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Asien

Author: N.A

Publisher: N.A

ISBN: N.A

Category: Asia

Page: N.A

View: 1699

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Resistance, Urban Style

The New Fourth Army and Shanghai, 1937-1945

Author: Allison Rottmann

Publisher: N.A

ISBN: N.A

Category:

Page: 852

View: 9908

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China in the Anti-Japanese War, 1937-1945

Politics, Culture and Society

Author: David P. Barrett,Lawrence N. Shyu

Publisher: Peter Lang Pub Incorporated

ISBN: N.A

Category: History

Page: 240

View: 5440

A collection of 11 articles written by scholars of international repute on the history of China during the long war against Japan from 1937 to 1945. Topics addressed include political, economic, social, and diplomatic issues related to wartime China, based on materials newly opened for research. Offers strong evidence that the Sino-Japanese War was
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Nation work

Asian elites and national identities

Author: Timothy Brook,Andre Schmid

Publisher: Univ of Michigan Pr

ISBN: N.A

Category: History

Page: 270

View: 2826

Questions assumptions about nationalism by examining the particular origins of the nation in Asia
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V.K. Wellington Koo and the Emergence of Modern China

Author: Stephen G. Craft

Publisher: N.A

ISBN: N.A

Category: History

Page: 330

View: 1961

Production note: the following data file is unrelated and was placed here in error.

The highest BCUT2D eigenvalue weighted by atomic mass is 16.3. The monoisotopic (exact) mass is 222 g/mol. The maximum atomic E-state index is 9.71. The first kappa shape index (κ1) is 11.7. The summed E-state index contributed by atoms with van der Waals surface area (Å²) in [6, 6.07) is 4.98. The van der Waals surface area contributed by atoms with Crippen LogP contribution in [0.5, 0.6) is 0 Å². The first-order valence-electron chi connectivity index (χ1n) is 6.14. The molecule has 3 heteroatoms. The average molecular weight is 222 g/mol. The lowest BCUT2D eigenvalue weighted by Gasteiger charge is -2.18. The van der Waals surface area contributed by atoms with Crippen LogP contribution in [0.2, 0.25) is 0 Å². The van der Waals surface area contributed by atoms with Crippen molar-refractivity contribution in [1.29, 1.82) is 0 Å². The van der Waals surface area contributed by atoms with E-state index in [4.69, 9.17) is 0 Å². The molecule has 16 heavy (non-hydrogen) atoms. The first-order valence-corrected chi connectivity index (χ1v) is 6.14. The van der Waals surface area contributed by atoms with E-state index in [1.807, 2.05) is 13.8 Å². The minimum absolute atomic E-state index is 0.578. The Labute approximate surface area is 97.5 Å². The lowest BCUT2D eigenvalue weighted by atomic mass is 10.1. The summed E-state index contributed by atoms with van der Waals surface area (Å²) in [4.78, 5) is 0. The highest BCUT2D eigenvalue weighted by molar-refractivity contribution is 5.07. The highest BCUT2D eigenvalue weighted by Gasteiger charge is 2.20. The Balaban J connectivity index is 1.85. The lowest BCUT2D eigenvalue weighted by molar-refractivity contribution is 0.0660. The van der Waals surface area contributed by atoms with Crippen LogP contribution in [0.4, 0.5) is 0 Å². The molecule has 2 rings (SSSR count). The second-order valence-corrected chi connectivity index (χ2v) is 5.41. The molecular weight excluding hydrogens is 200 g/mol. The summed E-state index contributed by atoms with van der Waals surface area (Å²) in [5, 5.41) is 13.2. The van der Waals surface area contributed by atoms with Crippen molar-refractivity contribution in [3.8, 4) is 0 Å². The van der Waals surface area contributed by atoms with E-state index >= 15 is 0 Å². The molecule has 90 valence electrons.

A sequel to the award-winning Buffalo Dance, Frank X Walker's When Winter Come: The Ascension of York is a dramatic reimagining of Lewis and Clark's legendary exploration of the American West. By focusing on the humanity and struggles of York, Clark's slave, When Winter Come challenges conventional views of the journey's heroes and exposes the deeds, both great and ghastly, of the men behind the myth. Grounded in the history of the famous trip, Walker's vibrant account allows York -- little more than a forgotten footnote in traditional narratives -- to embody the full range of human ability, knowledge, emotion, and experience. He is a skillful hunter who kills his prey with both grace and reverence, and he thinks deeply about the proper place of humans in the natural world. York knows the seasons "like a book," and he "can read moss, sunsets, the moon, and a mare's foaling time with a touch." The Native peoples understand and honor York's innate bond with the earth. Though his expertise is integral to the journey's success, York's masters do not reward him; they know only the way of the lash. The alternately heartbreaking and uplifting poems in When Winter Come are told from multiple perspectives and rendered in vivid detail. On the journey, York forges a spiritual connection and shares sensual delights with a Nez Perce woman, and he aches when he is forced to leave her and their unborn son. Walker's poems capture the profound feelings of love and loss on each side of this ill-fated meeting of souls. When the trek ends and York is sent back to his former home, his wife and stepmother air their joys and grievances. As the perspectives of Lewis, Clark, Sacagawea, and others in the party emerge, Walker also gives voice to York's knife, his hunting shirt, and the river waters that have borne the labors and travels of thousands before and after the Lewis and Clark expedition. Despite fleeting hints that escape is possible, slavery continues to bind York and quell the joyful noise in his spirit until his death. Walker's poems, however, give York his voice after centuries of silence. When Winter Come exalts the historical persona of a slave and lifts the soul of a man. York ascends out of his chains, out of oblivion, and into flight.